Car reviews - Mercedes-AMG - A35 - hatch
Prestigious brand name, affordable price, dynamic performance, loads of style, room for four
Room for improvement
Fiddly dashboard with too much chrome, limited rear vision
Mercedes-AMG packs a punch in its cheapest model yet, the sub-$68,000 A35 hatch
8 Nov 2019
By NEIL DOWLING
MERCEDES-AMG has made the unprecedented move of dipping into the calmer waters of an urban performance hatch that combines all the aura and thrill of the AMG badge with a competitive price tag.
The A35 hatch, to be joined later this year by a sedan, is docile for the city yet engaging through the turns to retain all the AMG traits in a car that is family friendly and even boasts affordable ownership costs.
Unashamedly, it is aimed at the enthusiast who wants it hot – but not too hot – and has a modest expectation of the purchase price.
While Mercedes-Benz Australia/Pacific refuses to publicly put a sales target on the hatch and sedan – and would not even discuss expectations of the A35 becoming its most popular AMG model, a title held now by the C43 and C63 duo – it undoubtedly has the potential to hold that crown.
First drive impressions
Born from Mercedes-AMG’s desire to pull rank on rivals with the most powerful transverse-engined hatch, the arrival of the A-Class based A45 in 2012 was seen as being an accomplished exercise in intimidation.
It established a class and power war with Audi (S3 and RS3) and BMW (M135i and M140i) and Ford (Focus RS) … and that’s when things just became silly. Too much power in a world seeking restraint in fossil-fuelled mobility.
The arrival this month in Australia of the Mercedes-AMG A35 is a nod to that restraint. Clearly the junior to the A45, the latest – and cheapest – AMG model that is based on the A250 bridges desirable performance and pragmatic ownership.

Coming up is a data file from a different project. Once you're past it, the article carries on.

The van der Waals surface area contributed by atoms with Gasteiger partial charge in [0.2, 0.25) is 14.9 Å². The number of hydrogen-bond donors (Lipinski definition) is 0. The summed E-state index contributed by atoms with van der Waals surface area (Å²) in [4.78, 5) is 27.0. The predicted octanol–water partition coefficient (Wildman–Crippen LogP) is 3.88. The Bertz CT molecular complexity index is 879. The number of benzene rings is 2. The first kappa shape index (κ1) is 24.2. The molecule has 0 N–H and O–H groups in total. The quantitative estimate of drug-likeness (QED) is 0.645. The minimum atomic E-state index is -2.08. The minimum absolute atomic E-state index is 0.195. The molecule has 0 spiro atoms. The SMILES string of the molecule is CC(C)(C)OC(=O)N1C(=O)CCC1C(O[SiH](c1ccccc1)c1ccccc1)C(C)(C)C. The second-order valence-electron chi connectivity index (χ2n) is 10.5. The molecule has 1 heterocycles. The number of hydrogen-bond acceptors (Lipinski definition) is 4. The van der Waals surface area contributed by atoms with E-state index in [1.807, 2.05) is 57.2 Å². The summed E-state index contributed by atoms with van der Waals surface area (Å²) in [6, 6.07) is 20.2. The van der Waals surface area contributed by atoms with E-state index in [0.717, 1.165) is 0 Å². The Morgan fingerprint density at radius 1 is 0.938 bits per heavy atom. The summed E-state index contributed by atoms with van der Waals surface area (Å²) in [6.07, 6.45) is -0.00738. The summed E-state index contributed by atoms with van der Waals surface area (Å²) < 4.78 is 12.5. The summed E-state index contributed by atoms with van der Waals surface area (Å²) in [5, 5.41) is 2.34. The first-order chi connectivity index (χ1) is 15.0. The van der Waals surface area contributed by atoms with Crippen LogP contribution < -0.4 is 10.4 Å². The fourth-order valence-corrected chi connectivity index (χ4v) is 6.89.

The A35 hatch arrives with one engine and drivetrain specification at $67,200 plus on-road costs. It competes in the four-cylinder, all-wheel-drive category with the Volkswagen Golf R ($54,990) and Audi S3 Sportback ($64,200), though the price point collects shoppers visiting BMW (M140i at $59,990).
The A35 follows the styling of the A-Class hatch, emboldens it with an AMG grille, a wide stance, lower ground clearance, a duck-tail spoiler lip on the top of the hatch, and 19-inch alloy wheels wrapped by 35-profile Michelin rubber.
There is so much promise in the design. It looks like it could wipe the floor with any other hot hatch and presents a strong opponent to its own sister, at least from the curbside.
This will be where the A35 will win its market. It has all the muscle-pumping steroids of the A45 but has a subtleness only eclipsed by its affordable pricing.
The cabin appears compact, primarily because it is low, but interior space is good and the design easily carries four adults in comfort with surprisingly good rear headroom and legroom.
There’s even a big boot, with 370 litres available with all seats in place and a liberal 1270 litres with the rear seats folded almost flat.